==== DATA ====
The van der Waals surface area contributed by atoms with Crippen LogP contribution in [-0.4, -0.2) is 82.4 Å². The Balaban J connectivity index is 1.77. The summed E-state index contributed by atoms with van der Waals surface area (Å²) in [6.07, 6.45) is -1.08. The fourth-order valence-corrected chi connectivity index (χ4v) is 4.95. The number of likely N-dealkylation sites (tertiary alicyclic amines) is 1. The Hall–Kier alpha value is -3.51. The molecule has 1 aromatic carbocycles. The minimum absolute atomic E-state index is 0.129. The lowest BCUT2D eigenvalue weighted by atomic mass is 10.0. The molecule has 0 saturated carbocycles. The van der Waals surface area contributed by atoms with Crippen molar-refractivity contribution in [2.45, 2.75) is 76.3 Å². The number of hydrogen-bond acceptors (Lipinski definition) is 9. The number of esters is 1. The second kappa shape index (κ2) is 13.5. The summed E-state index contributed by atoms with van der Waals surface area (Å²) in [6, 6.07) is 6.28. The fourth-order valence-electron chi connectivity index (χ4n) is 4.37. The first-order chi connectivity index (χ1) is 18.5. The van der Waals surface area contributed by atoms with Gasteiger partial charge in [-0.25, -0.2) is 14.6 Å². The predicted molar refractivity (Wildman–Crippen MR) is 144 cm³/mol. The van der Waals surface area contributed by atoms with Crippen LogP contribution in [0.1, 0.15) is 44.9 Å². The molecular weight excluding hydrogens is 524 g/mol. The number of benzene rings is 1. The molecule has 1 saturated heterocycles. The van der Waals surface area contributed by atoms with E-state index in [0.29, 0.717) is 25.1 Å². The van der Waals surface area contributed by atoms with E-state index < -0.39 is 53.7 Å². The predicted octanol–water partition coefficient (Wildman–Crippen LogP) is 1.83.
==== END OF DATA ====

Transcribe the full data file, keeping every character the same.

The van der Waals surface area contributed by atoms with Crippen LogP contribution in [-0.4, -0.2) is 82.4 Å². The Balaban J connectivity index is 1.77. The summed E-state index contributed by atoms with van der Waals surface area (Å²) in [6.07, 6.45) is -1.08. The fourth-order valence-corrected chi connectivity index (χ4v) is 4.95. The number of likely N-dealkylation sites (tertiary alicyclic amines) is 1. The Hall–Kier alpha value is -3.51. The molecule has 1 aromatic carbocycles. The minimum absolute atomic E-state index is 0.129. The lowest BCUT2D eigenvalue weighted by atomic mass is 10.0. The molecule has 0 saturated carbocycles. The van der Waals surface area contributed by atoms with Crippen molar-refractivity contribution in [2.45, 2.75) is 76.3 Å². The number of hydrogen-bond acceptors (Lipinski definition) is 9. The number of esters is 1. The second kappa shape index (κ2) is 13.5. The summed E-state index contributed by atoms with van der Waals surface area (Å²) in [6, 6.07) is 6.28. The fourth-order valence-electron chi connectivity index (χ4n) is 4.37. The first-order chi connectivity index (χ1) is 18.5. The van der Waals surface area contributed by atoms with Gasteiger partial charge in [-0.25, -0.2) is 14.6 Å². The predicted molar refractivity (Wildman–Crippen MR) is 144 cm³/mol. The van der Waals surface area contributed by atoms with Crippen LogP contribution in [0.1, 0.15) is 44.9 Å². The molecular weight excluding hydrogens is 524 g/mol. The number of benzene rings is 1. The molecule has 1 saturated heterocycles. The van der Waals surface area contributed by atoms with E-state index in [0.29, 0.717) is 25.1 Å². The van der Waals surface area contributed by atoms with E-state index < -0.39 is 53.7 Å². The predicted octanol–water partition coefficient (Wildman–Crippen LogP) is 1.83.